- The Washington Times - Sunday, October 7, 2007


28 dead as train slams into bus

HAVANA — At least 28 persons were killed and 73 injured yesterday in Cuba’s deadliest accident in years when a train slammed into a bus, state television reported.

A train that left Cuba’s second-largest city, Santiago, headed for Manzanillo, in Granma province, slammed into the bus at a crossing in Yara, about 500 miles southeast of Havana, the report said.

Authorities were investigating the cause of the crash, the report added.


Typhoon hits island; mainland on alert

TAIPEI — Typhoon Krosa slammed into Taiwan yesterday, with strong winds and heavy rains cutting power and canceling flights, while China’s mainland braced for what it called a probable serious hit.

Authorities in China ordered the provinces of Zhejiang and Fujian to call more than 27,000 fishing boats back to safe harbors, the Xinhua news agency said.

In Taiwan, disaster authorities said the storm shut down schools and businesses in the north of the country. Three persons were hurt, the National Fire Agency said.


Ex-prime minister to get new post

DUSHANBE, Tajikistan — Former Russian Prime Minister Mikhail Fradkov will be appointed head of the country’s foreign-intelligence service, President Vladimir Putin said yesterday. Mr. Fradkov, 57, served as prime minister under Mr. Putin from 2004 until last month, when he was replaced by Viktor Zubkov in a government reshuffle ahead of parliamentary elections in December and a presidential vote next March.

Mr. Fradkov’s predecessor as chief of the agency, Sergei Lebedev, was on Friday appointed executive secretary of the Commonwealth of Independent States, which unites 12 former Soviet states.

Mr. Putin was in the Tajik capital, Dushanbe, attending a series of summits of post-Soviet states. Mr. Putin, who is due to step down next year, said he would throw a farewell birthday party at the Kremlin today, when he turns 55.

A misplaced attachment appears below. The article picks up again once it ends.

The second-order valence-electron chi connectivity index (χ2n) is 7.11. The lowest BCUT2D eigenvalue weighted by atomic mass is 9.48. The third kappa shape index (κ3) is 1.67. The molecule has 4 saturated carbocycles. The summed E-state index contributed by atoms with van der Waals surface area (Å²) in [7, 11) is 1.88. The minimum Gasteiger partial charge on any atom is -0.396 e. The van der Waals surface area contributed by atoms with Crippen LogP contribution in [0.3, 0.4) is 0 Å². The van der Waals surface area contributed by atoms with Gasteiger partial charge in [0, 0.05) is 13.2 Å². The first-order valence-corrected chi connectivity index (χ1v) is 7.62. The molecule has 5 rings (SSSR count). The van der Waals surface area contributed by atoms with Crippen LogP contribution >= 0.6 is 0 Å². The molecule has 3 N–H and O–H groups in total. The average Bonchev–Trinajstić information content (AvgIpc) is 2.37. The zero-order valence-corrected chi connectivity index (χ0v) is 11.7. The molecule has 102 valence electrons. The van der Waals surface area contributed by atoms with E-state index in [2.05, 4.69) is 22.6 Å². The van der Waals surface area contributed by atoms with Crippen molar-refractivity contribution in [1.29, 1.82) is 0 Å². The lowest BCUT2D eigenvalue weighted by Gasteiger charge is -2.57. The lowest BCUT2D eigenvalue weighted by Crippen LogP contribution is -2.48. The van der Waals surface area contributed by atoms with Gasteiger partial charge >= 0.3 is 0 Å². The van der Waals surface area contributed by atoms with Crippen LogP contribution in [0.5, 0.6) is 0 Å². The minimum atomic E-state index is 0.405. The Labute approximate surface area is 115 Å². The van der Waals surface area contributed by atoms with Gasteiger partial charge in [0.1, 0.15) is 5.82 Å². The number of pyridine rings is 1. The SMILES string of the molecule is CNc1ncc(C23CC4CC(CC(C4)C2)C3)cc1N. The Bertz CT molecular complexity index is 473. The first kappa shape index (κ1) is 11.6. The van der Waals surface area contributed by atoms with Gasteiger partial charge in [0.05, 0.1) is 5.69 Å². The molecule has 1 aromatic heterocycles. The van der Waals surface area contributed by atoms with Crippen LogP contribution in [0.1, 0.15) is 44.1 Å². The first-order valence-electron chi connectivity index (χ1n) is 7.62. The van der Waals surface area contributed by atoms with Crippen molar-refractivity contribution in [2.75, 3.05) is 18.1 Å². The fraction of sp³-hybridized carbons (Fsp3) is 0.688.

Pinochet children released from jail

SANTIAGO — The sons and daughters of former Chilean dictator Augusto Pinochet were released from jail yesterday after spending two nights behind bars, accused of siphoning off public funds for their own use.

The late general’s two sons and three daughters were arrested Thursday as part of a probe into charges their father stole millions of dollars during his 1973-1990 rule and channeled it into private bank accounts.

A court ruled yesterday they could return home, although they remain under investigation. The court order also applied to Mr. Pinochet’s 84-year-old widow, Lucia Hiriart, who became ill after being informed of her arrest and spent two nights in a hospital.


Border with Iraq to be reopened

TEHRAN — Iran plans to reopen a border with Iraq’s Kurdish region, an Iranian news agency reported yesterday, after Iraqi officials said it was closed last month in protest at the detention of Iranians by U.S. forces.

Iran had not previously given a clear explanation for the closure reported by Iraqi officials. But the move followed the detention in Iraq’s northern Kurdish area by U.S. forces of an Iranian man, who was accused of supporting Iraqi militants.

Tehran has called the arrest of the detained man, identified as Mahmoudi Farhadi, as a violation of international law. It has also protested the detention since January of five other Iranians, also accused by Washington of assisting militants in Iraq.

From wire dispatches and staff reports

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